Charlotte Observer (NC)
(c) Copyright 2002, The Charlotte Observer. All Rights Reserved.
Sunday, August 18, 2002
Water pipes break as ground dries Rock Hill is losing resource to
With the drought hardening the earth like a good fall
underground pipes are cracking and spewing water at about double the
usual rate, city officials said.
Water is leaking by the gallon even as leaders tell
residents to turn
off their taps.
Concerned, the city has bumped up the number of workers
fix line breaks -- hiring contractors to help city employees and
They still can't keep up. The backlog of leaks has risen
40 to 50, Assistant Utilities Director Jimmy Bagley said last week.
We've dedicated all our water staff to work on our water
said. "It's hard to catch up."
When it hasn't rained, the soil dries up and contracts,
ground to shift. The earth then puts pressure on the pipes until they
break, he said.
"When you have moisture, the soil tends to be more
There are other stressors as well. In the sweltering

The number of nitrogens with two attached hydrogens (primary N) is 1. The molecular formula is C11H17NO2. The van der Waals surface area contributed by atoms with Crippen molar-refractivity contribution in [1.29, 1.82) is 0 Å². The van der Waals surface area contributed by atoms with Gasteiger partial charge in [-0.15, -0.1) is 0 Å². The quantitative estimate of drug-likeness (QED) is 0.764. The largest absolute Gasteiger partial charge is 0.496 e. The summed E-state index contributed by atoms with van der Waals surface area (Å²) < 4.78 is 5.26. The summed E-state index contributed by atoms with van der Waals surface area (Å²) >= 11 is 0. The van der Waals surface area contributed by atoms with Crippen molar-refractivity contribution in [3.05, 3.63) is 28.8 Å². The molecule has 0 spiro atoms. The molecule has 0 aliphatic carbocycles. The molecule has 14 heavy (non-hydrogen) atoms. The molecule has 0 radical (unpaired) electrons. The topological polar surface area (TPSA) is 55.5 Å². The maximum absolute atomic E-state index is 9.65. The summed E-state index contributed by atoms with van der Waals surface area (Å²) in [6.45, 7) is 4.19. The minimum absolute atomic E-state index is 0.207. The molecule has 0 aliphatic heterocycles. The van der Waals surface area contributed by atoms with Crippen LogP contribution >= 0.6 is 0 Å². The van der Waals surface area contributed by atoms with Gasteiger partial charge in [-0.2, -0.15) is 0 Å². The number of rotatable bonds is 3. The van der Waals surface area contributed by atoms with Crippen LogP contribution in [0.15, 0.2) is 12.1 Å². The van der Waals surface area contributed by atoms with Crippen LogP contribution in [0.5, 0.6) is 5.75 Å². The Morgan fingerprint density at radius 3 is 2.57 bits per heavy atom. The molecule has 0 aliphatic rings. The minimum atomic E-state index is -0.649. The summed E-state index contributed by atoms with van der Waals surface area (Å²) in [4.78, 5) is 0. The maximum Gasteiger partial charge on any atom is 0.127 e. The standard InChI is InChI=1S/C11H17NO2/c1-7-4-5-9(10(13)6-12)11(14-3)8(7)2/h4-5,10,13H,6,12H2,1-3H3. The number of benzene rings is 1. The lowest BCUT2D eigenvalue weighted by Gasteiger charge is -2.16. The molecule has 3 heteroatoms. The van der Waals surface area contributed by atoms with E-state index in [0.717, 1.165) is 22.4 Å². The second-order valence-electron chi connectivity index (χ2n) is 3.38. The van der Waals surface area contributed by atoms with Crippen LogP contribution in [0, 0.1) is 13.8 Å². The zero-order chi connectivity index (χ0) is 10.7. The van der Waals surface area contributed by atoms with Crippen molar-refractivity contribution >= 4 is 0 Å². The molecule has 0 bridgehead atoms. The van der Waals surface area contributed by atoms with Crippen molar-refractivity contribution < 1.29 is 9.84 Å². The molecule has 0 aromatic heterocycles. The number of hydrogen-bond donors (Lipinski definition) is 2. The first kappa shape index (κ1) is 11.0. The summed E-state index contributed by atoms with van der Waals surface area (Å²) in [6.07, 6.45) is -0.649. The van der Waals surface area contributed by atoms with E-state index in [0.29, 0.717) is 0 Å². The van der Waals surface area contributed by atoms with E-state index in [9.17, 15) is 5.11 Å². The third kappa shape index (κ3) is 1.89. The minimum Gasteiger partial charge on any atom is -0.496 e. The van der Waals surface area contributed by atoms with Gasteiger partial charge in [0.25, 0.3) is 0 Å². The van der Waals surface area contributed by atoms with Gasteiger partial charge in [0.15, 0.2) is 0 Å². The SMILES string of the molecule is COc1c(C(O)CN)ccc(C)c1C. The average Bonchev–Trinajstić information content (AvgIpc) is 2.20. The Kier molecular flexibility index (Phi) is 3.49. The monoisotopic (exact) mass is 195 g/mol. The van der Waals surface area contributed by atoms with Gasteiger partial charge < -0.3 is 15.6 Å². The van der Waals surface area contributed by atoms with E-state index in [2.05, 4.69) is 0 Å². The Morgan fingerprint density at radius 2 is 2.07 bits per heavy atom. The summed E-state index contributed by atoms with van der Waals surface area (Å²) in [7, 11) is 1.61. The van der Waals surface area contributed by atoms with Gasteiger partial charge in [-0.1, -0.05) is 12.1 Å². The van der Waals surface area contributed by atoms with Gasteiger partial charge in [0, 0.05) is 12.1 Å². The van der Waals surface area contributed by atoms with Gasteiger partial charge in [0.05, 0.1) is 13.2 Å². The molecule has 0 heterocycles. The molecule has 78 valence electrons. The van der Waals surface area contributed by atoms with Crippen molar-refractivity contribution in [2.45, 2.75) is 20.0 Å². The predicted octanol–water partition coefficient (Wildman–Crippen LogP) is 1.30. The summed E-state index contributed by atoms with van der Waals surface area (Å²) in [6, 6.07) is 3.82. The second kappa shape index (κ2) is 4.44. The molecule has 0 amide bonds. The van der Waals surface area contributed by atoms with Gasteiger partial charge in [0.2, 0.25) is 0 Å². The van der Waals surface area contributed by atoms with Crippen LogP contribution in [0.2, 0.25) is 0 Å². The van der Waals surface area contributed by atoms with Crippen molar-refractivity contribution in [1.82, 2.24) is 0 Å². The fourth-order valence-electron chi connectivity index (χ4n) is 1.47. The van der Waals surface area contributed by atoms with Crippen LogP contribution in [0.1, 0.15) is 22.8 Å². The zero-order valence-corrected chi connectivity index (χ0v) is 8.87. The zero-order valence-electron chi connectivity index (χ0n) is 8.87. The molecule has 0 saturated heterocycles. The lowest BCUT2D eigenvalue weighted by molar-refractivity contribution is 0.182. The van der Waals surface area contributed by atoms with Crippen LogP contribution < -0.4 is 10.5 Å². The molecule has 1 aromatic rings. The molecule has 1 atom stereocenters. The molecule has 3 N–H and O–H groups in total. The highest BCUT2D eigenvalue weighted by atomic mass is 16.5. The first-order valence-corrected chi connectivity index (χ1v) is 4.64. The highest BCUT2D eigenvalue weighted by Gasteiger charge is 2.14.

sun, water heats
while sitting in elevated storage tanks and then runs through metal
pipes whose temperature is lower.
Residents who've been asked to reduce their water use by
10 to 15
percent are lighting up the city's phones to report water trickling down
their streets or bubbling out of the ground.
The city has been under mandatory water restrictions
since July 31.
Workers, however, have had to prioritize the complaints
based on how
bad the leak is, Bagley said.
It's typical for workers to respond to about 15 or 20
leaks a week
this time of year, he said. About twice that amount are being reported
Most have been small breaks. The largest pipe to crack
was 6 inches
in diameter, he said.
The city doesn't measure how much water is being lost,
Director Nick Stegall estimated 15 percent of the water carried by the
city's system goes unaccounted for each year.
City Council member Maxine Gill has complained about the
years, urging that more money be dedicated to improving the utility
"We're just going to have to appropriate more money,"
she said. "I've
been after it for years and years."
This year's budget includes a few hundred thousand
dollars more to
repair leaks or replace pipes, she said.
"It's just that we've got an old system," she said.
"We've got sewers
that are almost a hundred years old."